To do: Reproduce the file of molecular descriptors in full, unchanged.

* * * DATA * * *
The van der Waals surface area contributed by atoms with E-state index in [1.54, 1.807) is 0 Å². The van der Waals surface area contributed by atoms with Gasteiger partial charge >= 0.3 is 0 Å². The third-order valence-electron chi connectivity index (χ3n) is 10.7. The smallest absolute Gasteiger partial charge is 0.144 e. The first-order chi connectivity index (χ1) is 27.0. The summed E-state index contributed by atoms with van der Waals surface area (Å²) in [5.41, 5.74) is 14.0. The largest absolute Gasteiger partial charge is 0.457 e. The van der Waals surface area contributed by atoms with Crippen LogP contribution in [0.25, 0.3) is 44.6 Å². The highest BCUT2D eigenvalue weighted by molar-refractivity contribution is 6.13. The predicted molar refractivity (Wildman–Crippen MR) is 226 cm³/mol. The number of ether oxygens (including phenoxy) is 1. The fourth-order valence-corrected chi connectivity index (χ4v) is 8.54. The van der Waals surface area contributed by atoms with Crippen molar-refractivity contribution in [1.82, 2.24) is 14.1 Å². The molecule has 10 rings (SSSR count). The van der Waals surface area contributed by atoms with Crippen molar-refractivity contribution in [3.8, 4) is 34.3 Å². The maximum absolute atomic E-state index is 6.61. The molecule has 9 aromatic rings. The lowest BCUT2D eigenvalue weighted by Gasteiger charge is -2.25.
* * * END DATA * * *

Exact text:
The van der Waals surface area contributed by atoms with E-state index in [1.54, 1.807) is 0 Å². The van der Waals surface area contributed by atoms with Gasteiger partial charge >= 0.3 is 0 Å². The third-order valence-electron chi connectivity index (χ3n) is 10.7. The smallest absolute Gasteiger partial charge is 0.144 e. The first-order chi connectivity index (χ1) is 27.0. The summed E-state index contributed by atoms with van der Waals surface area (Å²) in [5.41, 5.74) is 14.0. The largest absolute Gasteiger partial charge is 0.457 e. The van der Waals surface area contributed by atoms with Crippen LogP contribution in [0.25, 0.3) is 44.6 Å². The highest BCUT2D eigenvalue weighted by molar-refractivity contribution is 6.13. The predicted molar refractivity (Wildman–Crippen MR) is 226 cm³/mol. The number of ether oxygens (including phenoxy) is 1. The fourth-order valence-corrected chi connectivity index (χ4v) is 8.54. The van der Waals surface area contributed by atoms with Crippen molar-refractivity contribution in [1.82, 2.24) is 14.1 Å². The molecule has 10 rings (SSSR count). The van der Waals surface area contributed by atoms with Crippen molar-refractivity contribution in [3.8, 4) is 34.3 Å². The maximum absolute atomic E-state index is 6.61. The molecule has 9 aromatic rings. The lowest BCUT2D eigenvalue weighted by Gasteiger charge is -2.25.